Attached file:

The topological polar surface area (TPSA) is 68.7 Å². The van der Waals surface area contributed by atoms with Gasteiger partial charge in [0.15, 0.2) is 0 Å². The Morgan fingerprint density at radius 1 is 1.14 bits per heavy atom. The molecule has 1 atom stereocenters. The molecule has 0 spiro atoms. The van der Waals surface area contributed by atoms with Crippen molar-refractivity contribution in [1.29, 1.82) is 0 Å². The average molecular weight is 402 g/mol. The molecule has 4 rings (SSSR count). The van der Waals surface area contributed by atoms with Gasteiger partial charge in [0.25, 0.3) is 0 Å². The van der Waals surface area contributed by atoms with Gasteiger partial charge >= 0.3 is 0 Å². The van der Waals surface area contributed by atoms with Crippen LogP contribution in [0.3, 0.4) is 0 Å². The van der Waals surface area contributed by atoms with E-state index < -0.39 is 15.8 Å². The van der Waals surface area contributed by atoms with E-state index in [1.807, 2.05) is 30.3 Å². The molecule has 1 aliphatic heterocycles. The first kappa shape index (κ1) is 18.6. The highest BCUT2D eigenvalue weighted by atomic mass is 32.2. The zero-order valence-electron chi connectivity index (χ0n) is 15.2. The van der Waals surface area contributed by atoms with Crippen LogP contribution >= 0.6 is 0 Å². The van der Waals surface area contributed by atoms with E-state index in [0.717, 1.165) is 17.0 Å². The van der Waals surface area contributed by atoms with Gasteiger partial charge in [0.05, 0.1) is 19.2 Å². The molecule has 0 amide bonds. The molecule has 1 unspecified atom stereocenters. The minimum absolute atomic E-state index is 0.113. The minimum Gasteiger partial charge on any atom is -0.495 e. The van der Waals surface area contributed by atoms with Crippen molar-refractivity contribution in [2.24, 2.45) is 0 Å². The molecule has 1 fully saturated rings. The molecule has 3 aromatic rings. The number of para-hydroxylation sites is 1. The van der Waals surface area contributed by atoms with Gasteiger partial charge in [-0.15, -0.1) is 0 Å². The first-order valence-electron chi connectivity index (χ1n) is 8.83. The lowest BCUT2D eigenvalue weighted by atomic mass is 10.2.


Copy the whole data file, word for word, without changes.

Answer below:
The topological polar surface area (TPSA) is 68.7 Å². The van der Waals surface area contributed by atoms with Gasteiger partial charge in [0.15, 0.2) is 0 Å². The Morgan fingerprint density at radius 1 is 1.14 bits per heavy atom. The molecule has 1 atom stereocenters. The molecule has 0 spiro atoms. The van der Waals surface area contributed by atoms with Crippen molar-refractivity contribution in [1.29, 1.82) is 0 Å². The average molecular weight is 402 g/mol. The molecule has 4 rings (SSSR count). The van der Waals surface area contributed by atoms with Gasteiger partial charge in [0.25, 0.3) is 0 Å². The van der Waals surface area contributed by atoms with Gasteiger partial charge >= 0.3 is 0 Å². The van der Waals surface area contributed by atoms with Crippen LogP contribution in [0.3, 0.4) is 0 Å². The van der Waals surface area contributed by atoms with E-state index < -0.39 is 15.8 Å². The van der Waals surface area contributed by atoms with E-state index in [1.807, 2.05) is 30.3 Å². The molecule has 1 aliphatic heterocycles. The first kappa shape index (κ1) is 18.6. The highest BCUT2D eigenvalue weighted by atomic mass is 32.2. The zero-order valence-electron chi connectivity index (χ0n) is 15.2. The van der Waals surface area contributed by atoms with Crippen LogP contribution >= 0.6 is 0 Å². The van der Waals surface area contributed by atoms with E-state index in [0.717, 1.165) is 17.0 Å². The van der Waals surface area contributed by atoms with Gasteiger partial charge in [0.05, 0.1) is 19.2 Å². The molecule has 0 amide bonds. The molecule has 1 unspecified atom stereocenters. The minimum absolute atomic E-state index is 0.113. The minimum Gasteiger partial charge on any atom is -0.495 e. The van der Waals surface area contributed by atoms with Crippen molar-refractivity contribution in [2.24, 2.45) is 0 Å². The molecule has 1 fully saturated rings. The molecule has 3 aromatic rings. The number of para-hydroxylation sites is 1. The van der Waals surface area contributed by atoms with Gasteiger partial charge in [-0.15, -0.1) is 0 Å². The first-order valence-electron chi connectivity index (χ1n) is 8.83. The lowest BCUT2D eigenvalue weighted by atomic mass is 10.2.